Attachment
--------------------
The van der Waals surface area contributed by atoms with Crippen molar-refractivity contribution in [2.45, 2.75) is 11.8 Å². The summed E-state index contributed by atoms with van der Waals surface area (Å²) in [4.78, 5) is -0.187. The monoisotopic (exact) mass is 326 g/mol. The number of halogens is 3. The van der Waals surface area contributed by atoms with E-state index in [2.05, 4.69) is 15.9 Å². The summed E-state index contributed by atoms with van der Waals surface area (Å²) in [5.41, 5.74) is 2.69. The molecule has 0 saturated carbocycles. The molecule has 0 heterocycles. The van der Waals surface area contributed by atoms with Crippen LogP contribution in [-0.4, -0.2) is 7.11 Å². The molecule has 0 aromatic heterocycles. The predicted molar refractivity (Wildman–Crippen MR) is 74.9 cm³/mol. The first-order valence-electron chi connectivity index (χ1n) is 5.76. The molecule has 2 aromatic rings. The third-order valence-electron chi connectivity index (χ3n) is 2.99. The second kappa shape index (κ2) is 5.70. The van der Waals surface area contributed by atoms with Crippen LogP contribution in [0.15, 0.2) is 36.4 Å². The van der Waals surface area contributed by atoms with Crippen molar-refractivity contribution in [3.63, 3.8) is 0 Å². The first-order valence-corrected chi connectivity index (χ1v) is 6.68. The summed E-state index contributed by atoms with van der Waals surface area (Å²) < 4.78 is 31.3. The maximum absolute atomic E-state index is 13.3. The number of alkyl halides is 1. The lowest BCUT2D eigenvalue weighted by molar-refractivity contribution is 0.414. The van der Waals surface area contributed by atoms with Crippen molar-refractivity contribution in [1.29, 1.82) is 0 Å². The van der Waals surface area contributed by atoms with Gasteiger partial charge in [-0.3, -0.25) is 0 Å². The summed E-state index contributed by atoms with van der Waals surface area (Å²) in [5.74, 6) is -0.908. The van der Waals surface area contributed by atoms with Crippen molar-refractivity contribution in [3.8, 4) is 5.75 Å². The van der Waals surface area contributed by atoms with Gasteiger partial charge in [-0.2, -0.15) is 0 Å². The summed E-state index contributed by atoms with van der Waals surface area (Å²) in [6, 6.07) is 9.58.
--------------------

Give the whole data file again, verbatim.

The van der Waals surface area contributed by atoms with Crippen molar-refractivity contribution in [2.45, 2.75) is 11.8 Å². The summed E-state index contributed by atoms with van der Waals surface area (Å²) in [4.78, 5) is -0.187. The monoisotopic (exact) mass is 326 g/mol. The number of halogens is 3. The van der Waals surface area contributed by atoms with E-state index in [2.05, 4.69) is 15.9 Å². The summed E-state index contributed by atoms with van der Waals surface area (Å²) in [5.41, 5.74) is 2.69. The molecule has 0 saturated carbocycles. The molecule has 0 heterocycles. The van der Waals surface area contributed by atoms with Crippen LogP contribution in [-0.4, -0.2) is 7.11 Å². The molecule has 0 aromatic heterocycles. The predicted molar refractivity (Wildman–Crippen MR) is 74.9 cm³/mol. The first-order valence-electron chi connectivity index (χ1n) is 5.76. The molecule has 2 aromatic rings. The third-order valence-electron chi connectivity index (χ3n) is 2.99. The second kappa shape index (κ2) is 5.70. The van der Waals surface area contributed by atoms with Crippen LogP contribution in [0.15, 0.2) is 36.4 Å². The van der Waals surface area contributed by atoms with Crippen molar-refractivity contribution in [3.63, 3.8) is 0 Å². The first-order valence-corrected chi connectivity index (χ1v) is 6.68. The summed E-state index contributed by atoms with van der Waals surface area (Å²) < 4.78 is 31.3. The maximum absolute atomic E-state index is 13.3. The number of alkyl halides is 1. The lowest BCUT2D eigenvalue weighted by molar-refractivity contribution is 0.414. The van der Waals surface area contributed by atoms with Crippen molar-refractivity contribution in [1.29, 1.82) is 0 Å². The van der Waals surface area contributed by atoms with Gasteiger partial charge in [-0.3, -0.25) is 0 Å². The summed E-state index contributed by atoms with van der Waals surface area (Å²) in [5.74, 6) is -0.908. The van der Waals surface area contributed by atoms with Crippen molar-refractivity contribution in [3.8, 4) is 5.75 Å². The van der Waals surface area contributed by atoms with Gasteiger partial charge in [-0.2, -0.15) is 0 Å². The summed E-state index contributed by atoms with van der Waals surface area (Å²) in [6, 6.07) is 9.58.